Generally speaking, the i7 860 will be faster. Although they both have the same stock speed and cache architecture etc, the i7 800 Lynnfields have a higher turbo boost than the i7 900 Bloomfields. In most single to dual threaded apps, the i7 860 will be faster, 3.46GHz if only one core is active, 3.33GHz if two. However, i7 900 use triple-channel memory, which, gives very slight boosts in certain programs.
Keep in mind that the i7 860 uses a LGA 1156 motherboard, and two sticks instead of three as they only run memory in dual channel. The i7 860 route is cheaper, and tbh, unless you're planning to do some heavy video editing or activity of that sort, the i7 860 is better. If you are planning to run two to three high end graphic cards in CrossFireX/SLI, I suggest you do get the i7 930, because the socket it is used in is LGA 1366, which for now has the X58 chipset, which has two 16x PCI-e lanes, to ensure that you do get the best out of your graphic cards. If you have three, they will run 16x/8x/8x normally. Compared to the P55 chipset, which only has 1 16x PCI-e lane, if the motherboard has two lanes, they will normally run it at either 16x/4x, 8x/8x, or 8x/8x/4x, which could seriously bottleneck some higher end cards.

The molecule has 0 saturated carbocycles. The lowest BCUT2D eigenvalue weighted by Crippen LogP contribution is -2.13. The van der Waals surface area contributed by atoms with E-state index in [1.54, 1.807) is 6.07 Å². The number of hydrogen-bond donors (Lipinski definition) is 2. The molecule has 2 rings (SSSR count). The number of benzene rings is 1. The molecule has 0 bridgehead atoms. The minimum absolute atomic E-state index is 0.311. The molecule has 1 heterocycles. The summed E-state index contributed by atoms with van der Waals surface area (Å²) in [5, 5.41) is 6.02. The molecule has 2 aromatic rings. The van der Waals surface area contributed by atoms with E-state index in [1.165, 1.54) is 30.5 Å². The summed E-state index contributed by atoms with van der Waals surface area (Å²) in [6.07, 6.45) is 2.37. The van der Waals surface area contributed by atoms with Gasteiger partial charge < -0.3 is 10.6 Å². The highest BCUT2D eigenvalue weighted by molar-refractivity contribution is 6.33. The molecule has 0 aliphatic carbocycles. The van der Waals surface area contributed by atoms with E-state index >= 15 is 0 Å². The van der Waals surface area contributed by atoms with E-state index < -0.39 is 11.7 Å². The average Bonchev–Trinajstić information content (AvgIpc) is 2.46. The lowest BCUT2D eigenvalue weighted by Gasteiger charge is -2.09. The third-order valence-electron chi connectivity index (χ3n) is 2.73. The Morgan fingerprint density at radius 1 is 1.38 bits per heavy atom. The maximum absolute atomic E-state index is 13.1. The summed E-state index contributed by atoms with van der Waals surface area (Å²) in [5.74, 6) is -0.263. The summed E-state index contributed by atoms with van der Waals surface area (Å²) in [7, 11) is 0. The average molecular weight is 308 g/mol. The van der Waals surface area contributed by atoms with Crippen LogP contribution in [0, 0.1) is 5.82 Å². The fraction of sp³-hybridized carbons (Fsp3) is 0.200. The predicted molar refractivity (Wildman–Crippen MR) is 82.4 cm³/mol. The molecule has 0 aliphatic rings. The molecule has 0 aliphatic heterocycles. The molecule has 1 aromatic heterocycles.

If you do decide to go with the i7 860 for any reason, and want to use two - three graphic cards, I suggest you get a motherboard that has the NF200 chip, which adds an extra PCI-e 16x lane, and will make sure your cards have full bandwith.
Two examples are EVGA P55 FTW 200, EVGA P55 200 Classified and the MSI Big Bang Trinergy. Although, do note that these boards tend to be more expensive than several decent X58 boards, and even with the NF200, still perform worse than using an X58 board on average.